Managing Your Online Reputation

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Image by Lapideo

Reputation management is the primary underlying goal of crisis communicating. I will take this opportunity to look at ways to manage your personal and professional reputation online, focusing on how to present yourself for potential employers.

Social media has become one of the most, if not the most, important aspects of communication in recent years. At any given moment a massive audience is able  to see content and messages you post.  So how do you know what is safe to post and what to leave out?

This infographic posted by CKsyme Media Group provides a roadmap for making a responsible decision with posting content on social media.

79 percent of job recruiters said they will look at a candidates online presence before hiring and 70 percent say they’ve rejected a candidate due to something they saw online. As a soon-to-be college graduate aspiring for a career in communications, I am constantly looking for information about how I can maintain an admirable reputation for myself on social media.

53 percent of employers said they’ve discarded candidates based on posting provocative or inappropriate pictures online. Guess I’ll have to think twice next time I want to show some skin on Facebook.

The infographic goes on to break down issues regarding drinking and drug use, posting about significant others, slandering coworkers, and posting suggestive song lyrics.

Personally, I struggle with understanding the extent to which I should “clean-up” social media sites. How far back do I have to go in this clean up process? For example, my Facebook activity is of sensible repute as of late. But go back far enough and I still have suggestive pictures from high school most of which involve drinking. I would prefer not to erase those memories from my profile, as they are part of who I am and my past. Will this content cause me to get nixed from a potential position, despite dating back several years? Allie Klein gives good insight into what images should be taken down or at least hidden in her article How to Clean up your Facebook Before You Apply for a Job or Internship, “Ask yourself if you would be comfortable sitting next to your boss as he/she looked at it. If the answer is no, delete.” Fair enough.

The pervasive final criteria for whether or not to post content; will anyone care? I find this to be the most difficult part of creating content. I am constantly piecing together an understanding of what will produce a response with peers on social media. The way I see it, the more information you take in and gaining an understanding of what other people are talking about is key in this search for creating interesting content.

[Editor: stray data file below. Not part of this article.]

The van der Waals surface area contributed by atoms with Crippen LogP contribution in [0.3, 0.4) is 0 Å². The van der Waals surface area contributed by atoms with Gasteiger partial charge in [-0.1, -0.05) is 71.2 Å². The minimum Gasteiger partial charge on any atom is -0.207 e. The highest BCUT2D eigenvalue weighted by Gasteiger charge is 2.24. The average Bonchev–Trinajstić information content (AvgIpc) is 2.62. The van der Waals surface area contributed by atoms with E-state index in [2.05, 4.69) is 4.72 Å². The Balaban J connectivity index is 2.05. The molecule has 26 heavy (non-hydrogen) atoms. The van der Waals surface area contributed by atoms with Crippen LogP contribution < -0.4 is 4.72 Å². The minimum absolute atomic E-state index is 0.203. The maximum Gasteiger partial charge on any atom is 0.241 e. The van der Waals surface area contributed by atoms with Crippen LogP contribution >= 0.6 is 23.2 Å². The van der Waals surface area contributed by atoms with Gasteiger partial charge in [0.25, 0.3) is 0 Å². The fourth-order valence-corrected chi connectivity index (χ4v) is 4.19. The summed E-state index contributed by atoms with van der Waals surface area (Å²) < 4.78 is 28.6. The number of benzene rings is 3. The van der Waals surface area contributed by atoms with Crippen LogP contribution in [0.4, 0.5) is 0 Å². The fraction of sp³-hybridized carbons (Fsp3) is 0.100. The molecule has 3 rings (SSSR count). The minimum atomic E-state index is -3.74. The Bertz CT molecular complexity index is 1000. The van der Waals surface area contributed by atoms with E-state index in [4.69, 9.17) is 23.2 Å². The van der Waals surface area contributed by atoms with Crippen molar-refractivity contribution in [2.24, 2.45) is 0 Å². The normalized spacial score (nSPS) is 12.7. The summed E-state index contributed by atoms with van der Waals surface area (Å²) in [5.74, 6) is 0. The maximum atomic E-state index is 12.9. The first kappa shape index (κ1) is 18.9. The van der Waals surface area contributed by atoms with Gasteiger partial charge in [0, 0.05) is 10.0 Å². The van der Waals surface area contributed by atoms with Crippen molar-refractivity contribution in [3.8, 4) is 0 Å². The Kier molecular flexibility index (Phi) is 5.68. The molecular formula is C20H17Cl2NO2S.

As a quick segue to corporate or brand reputation I will refer to a piece of insight given to me on a recent conference call with TJ Kelly, the Vice President of Digital at Edelman San Francisco. He said that everything you/your company does in the past establishes reputation, everything you do going forward builds trust. This knowledge is especially important in managing the reputation of your company, but is also be useful to your own personal social media strategy.

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2 thoughts on “Managing Your Online Reputation

  1. This is a great post! I love the personal insight you tie in from your own experiences with posting on social media because I think it is an issue that almost every student our age has to address. The way you present your opinions about this topic through your writing makes you seem very relatable, which makes for awesome blogs! I like how you tied in TJ Kelly’s advice. He gave us some great advice at the AHPR meeting and I think you made a great decision to tie it in with this blog post.

  2. This is so true and so creepy that this is how people are determining who will work for them. I really enjoy your quote, “Ask yourself if you would be comfortable sitting next to your boss as he/she looked at it. If the answer is no, delete.” I think that this is such a good base on what should be shown on personal social media sites. I don’t think people realized or thought that businesses would soon catch on to the fact that people were posting every drunken and stupid picture or thought on their mind. Now they hire people to look at people Facbook or Twitter to determine whether or not to hire them. So crazy. Great job! I’m sure I have some cleaning to do so thanks for the reminder.

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